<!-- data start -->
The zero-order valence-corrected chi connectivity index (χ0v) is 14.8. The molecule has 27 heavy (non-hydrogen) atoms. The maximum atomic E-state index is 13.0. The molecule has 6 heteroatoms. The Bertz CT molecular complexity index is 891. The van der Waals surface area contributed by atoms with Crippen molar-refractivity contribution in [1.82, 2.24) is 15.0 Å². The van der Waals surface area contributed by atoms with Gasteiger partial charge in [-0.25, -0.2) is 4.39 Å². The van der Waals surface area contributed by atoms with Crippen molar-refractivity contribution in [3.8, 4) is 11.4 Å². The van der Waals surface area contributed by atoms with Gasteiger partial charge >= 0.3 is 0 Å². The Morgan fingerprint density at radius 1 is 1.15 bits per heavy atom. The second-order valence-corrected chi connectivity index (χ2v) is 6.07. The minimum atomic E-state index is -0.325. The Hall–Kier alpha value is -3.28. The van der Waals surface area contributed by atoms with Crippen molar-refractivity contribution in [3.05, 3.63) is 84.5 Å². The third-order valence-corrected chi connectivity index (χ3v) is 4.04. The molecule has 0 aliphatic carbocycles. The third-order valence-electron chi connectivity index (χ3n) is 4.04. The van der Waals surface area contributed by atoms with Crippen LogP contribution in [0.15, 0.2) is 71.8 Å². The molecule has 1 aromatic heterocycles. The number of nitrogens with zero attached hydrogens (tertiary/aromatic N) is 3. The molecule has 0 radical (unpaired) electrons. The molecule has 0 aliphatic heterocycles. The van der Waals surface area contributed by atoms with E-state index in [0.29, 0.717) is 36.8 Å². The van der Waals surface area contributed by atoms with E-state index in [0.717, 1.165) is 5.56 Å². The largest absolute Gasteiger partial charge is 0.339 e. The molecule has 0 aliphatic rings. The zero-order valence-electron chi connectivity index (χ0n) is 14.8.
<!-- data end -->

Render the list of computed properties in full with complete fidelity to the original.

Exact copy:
The zero-order valence-corrected chi connectivity index (χ0v) is 14.8. The molecule has 27 heavy (non-hydrogen) atoms. The maximum atomic E-state index is 13.0. The molecule has 6 heteroatoms. The Bertz CT molecular complexity index is 891. The van der Waals surface area contributed by atoms with Crippen molar-refractivity contribution in [1.82, 2.24) is 15.0 Å². The van der Waals surface area contributed by atoms with Gasteiger partial charge in [-0.25, -0.2) is 4.39 Å². The van der Waals surface area contributed by atoms with Crippen molar-refractivity contribution in [3.8, 4) is 11.4 Å². The van der Waals surface area contributed by atoms with Gasteiger partial charge >= 0.3 is 0 Å². The Morgan fingerprint density at radius 1 is 1.15 bits per heavy atom. The second-order valence-corrected chi connectivity index (χ2v) is 6.07. The minimum atomic E-state index is -0.325. The Hall–Kier alpha value is -3.28. The van der Waals surface area contributed by atoms with Crippen molar-refractivity contribution in [3.05, 3.63) is 84.5 Å². The third-order valence-corrected chi connectivity index (χ3v) is 4.04. The molecule has 0 aliphatic carbocycles. The third-order valence-electron chi connectivity index (χ3n) is 4.04. The van der Waals surface area contributed by atoms with Crippen LogP contribution in [0.15, 0.2) is 71.8 Å². The molecule has 1 aromatic heterocycles. The number of nitrogens with zero attached hydrogens (tertiary/aromatic N) is 3. The molecule has 0 radical (unpaired) electrons. The molecule has 0 aliphatic heterocycles. The van der Waals surface area contributed by atoms with E-state index in [0.29, 0.717) is 36.8 Å². The van der Waals surface area contributed by atoms with E-state index in [0.717, 1.165) is 5.56 Å². The largest absolute Gasteiger partial charge is 0.339 e. The molecule has 0 aliphatic rings. The zero-order valence-electron chi connectivity index (χ0n) is 14.8.